This year you don’t want to be a jockey’s valet. Never have their washing machines spun so vigorously. From every sortie, riders return as mud-spattered as if they had been trampled by a dozen rugby scrums, and so many of us gathered at the Abbey Road Studios to hear the weights to be carried in this year’s Grand National were praying that the elements will have relented well before the 5 April contest.
The National is both jump racing’s biggest advertisement and its greatest potential disaster. In 1998, when the four-mile marathon was run in atrocious conditions, three horses died and only six of the 37 runners finished the course. In 2001, it was again a mudlarks’ benefit: only seven entrants survived the first circuit and only two completed without a fall. Over recent years the contest has been targeted by animal-rights campaigners and dogged by misfortune. When horses died both in 2011 and 2012, the ‘close it down’ brigade achieved resonance among a wider public. With the BBC, always hypersensitive to political correctness, having chickened out of racing coverage and amid fears of a smaller audience with Channel 4, the long-time sponsors announced their departure. Last year’s race became a key test. But after some sensible changes — softer plastic cores for the fences, a start further away from the noisy stands, a shorter run to the first fence — the race saw only two actual fallers (plus a few unseated riders) as Aurora’s Encore came home the 66–1 winner. Now to continue its climb back to being the pinnacle of Britain’s sporting spectacles the National crucially needs kinder weather than we have endured this winter.
Certainly there is much else going for what promises to be one of the most thrilling contests in years. Crabbies Ginger Beer, led by Judy Halewood who owned previous National winner Amberleigh House with her late husband John, have not only come in as the new sponsors but have also boosted the race prize fund to £1 million for the first time. With an enthralling battle for the trainers’ championship between the holder Nicky Henderson and Paul Nicholls, the title would probably be assured for either if they were to carry off the Aintree showpiece. Wise handicapping by the astute Phil Smith has attracted to the race top-quality horses such as Tidal Bay, winner of the Lexus Chase and the Welsh Grand National, and Long Run, a winner of the Cheltenham Gold Cup and twice of the King George VI Chase. Paul trains the 13-year-old veteran Tidal Bay and Nicky handles Long Run.
Phil Smith has raised some eyebrows by giving Tidal Bay 7lb less than he would carry in a ‘normal’ three-mile handicap, and by not giving the Gold Cup winner Long Run top weight, but he argues, ‘If we don’t compress the weights we are never going to get owners and trainers to run their quality horses in the race.’ It was a tribute to his handicapping that when the weights were announced eight horses were vying for favouritism, all available at around 20–1 in the most open contest for years.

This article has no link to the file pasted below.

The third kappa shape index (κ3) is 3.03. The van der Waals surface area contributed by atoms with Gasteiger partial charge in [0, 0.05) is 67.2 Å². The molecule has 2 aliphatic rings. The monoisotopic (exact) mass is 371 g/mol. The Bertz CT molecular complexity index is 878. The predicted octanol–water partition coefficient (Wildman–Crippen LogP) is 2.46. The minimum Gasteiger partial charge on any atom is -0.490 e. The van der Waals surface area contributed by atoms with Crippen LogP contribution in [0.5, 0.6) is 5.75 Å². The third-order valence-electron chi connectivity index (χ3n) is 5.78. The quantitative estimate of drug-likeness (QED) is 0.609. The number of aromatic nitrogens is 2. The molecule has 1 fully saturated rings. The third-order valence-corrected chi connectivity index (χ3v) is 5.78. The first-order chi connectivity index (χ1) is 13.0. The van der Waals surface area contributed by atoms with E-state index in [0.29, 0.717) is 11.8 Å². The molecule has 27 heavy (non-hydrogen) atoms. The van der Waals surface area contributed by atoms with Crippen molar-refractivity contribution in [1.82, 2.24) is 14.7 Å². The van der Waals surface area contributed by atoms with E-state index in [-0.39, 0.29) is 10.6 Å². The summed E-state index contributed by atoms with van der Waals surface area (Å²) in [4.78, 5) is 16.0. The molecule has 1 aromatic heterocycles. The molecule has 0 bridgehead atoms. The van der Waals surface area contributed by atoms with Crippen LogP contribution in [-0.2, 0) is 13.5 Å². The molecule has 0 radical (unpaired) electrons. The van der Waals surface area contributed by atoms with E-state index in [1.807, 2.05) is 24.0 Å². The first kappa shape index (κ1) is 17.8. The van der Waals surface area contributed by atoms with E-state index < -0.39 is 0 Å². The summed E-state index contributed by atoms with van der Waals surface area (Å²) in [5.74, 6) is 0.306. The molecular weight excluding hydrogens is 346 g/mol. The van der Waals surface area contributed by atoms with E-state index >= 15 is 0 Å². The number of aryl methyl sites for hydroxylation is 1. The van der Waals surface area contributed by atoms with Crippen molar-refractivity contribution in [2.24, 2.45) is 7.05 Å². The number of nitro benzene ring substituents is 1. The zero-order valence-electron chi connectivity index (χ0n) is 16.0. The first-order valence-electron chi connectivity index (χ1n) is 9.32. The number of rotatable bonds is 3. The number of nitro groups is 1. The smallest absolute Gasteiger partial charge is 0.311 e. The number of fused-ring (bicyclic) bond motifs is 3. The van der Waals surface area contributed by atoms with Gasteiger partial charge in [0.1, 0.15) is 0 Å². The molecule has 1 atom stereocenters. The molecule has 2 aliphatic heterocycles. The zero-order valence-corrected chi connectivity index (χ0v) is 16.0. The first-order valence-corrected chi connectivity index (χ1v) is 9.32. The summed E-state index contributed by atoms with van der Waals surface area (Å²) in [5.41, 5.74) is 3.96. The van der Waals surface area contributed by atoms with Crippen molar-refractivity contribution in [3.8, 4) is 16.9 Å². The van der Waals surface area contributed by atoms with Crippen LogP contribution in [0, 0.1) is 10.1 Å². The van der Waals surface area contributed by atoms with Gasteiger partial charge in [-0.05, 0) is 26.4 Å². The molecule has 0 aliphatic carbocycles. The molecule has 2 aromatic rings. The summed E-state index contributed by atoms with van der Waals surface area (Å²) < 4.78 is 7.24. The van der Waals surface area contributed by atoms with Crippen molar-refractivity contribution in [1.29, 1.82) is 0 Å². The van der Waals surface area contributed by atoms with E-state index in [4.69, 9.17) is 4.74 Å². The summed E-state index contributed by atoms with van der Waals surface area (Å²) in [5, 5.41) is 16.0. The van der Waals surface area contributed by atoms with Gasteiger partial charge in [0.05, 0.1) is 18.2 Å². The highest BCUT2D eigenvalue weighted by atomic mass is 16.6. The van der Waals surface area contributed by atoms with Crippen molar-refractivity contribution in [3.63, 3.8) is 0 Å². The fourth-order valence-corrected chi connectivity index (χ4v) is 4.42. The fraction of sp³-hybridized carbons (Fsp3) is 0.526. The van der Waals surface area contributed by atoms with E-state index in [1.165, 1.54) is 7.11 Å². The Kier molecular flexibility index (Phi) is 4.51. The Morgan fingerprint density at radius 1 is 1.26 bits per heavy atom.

Tidal Bay is now a veteran of 13 and no 13-year-old has won the National since Sergeant Murphy in 1923. But he carries two pounds less than he did when winning the Welsh Grand National and Paul has taken Tidal Bay out of the Cheltenham Gold Cup to concentrate on Aintree. He will probably keep Rocky Creek out of the National until next year but also has entries with Kauto Stone, Hawkes Point and Sire Collonges.
Nicky Henderson said of Long Run at the weights lunch, ‘We have accepted he is not a Gold Cup horse today and we have to look onwards and upwards at different things he can do,’ and punters should bear in mind that his amateur rider Sam Waley-Cohen has a formidable record over Aintree’s big fences. Aintree-bound, too, for Nicky is Hennessy Gold Cup winner Triolo d’Alene, who won the Topham Chase last year over the Aintree fences. Stable jockey Barry Geraghty pleaded with him not to run Triolo d’Alene in the Hennessy so as to protect his handicap mark but Nicky chose bird in hand: ‘We couldn’t forego the chance of winning the Hennessy just to look after his weight.’
The Henderson Aintree contingent also includes at this stage Shakalakaboomboom, who was co-favourite for the race in 2012, and Hunt Ball, formerly a progressive chaser with Kieran Burke who has been returned to Britain after flopping over obstacles in America. Henderson, trainer of more Cheltenham Festival winners than anyone in history, has been entering horses for the National since 1979 but has yet to win it. At some stage his luck has to turn and my three for glory at this stage would be Triolo d’Alene, Rebecca Curtis’s Teaforthree, who led approaching the last fence last year, and Monbeg Dude, bought at auction ‘accidentally’ by a well-fuelled Mike Tindall and then shared with other rugby players and trainer Michael Scudamore. Like Tidal Bay, he has a Welsh National under his belt already.
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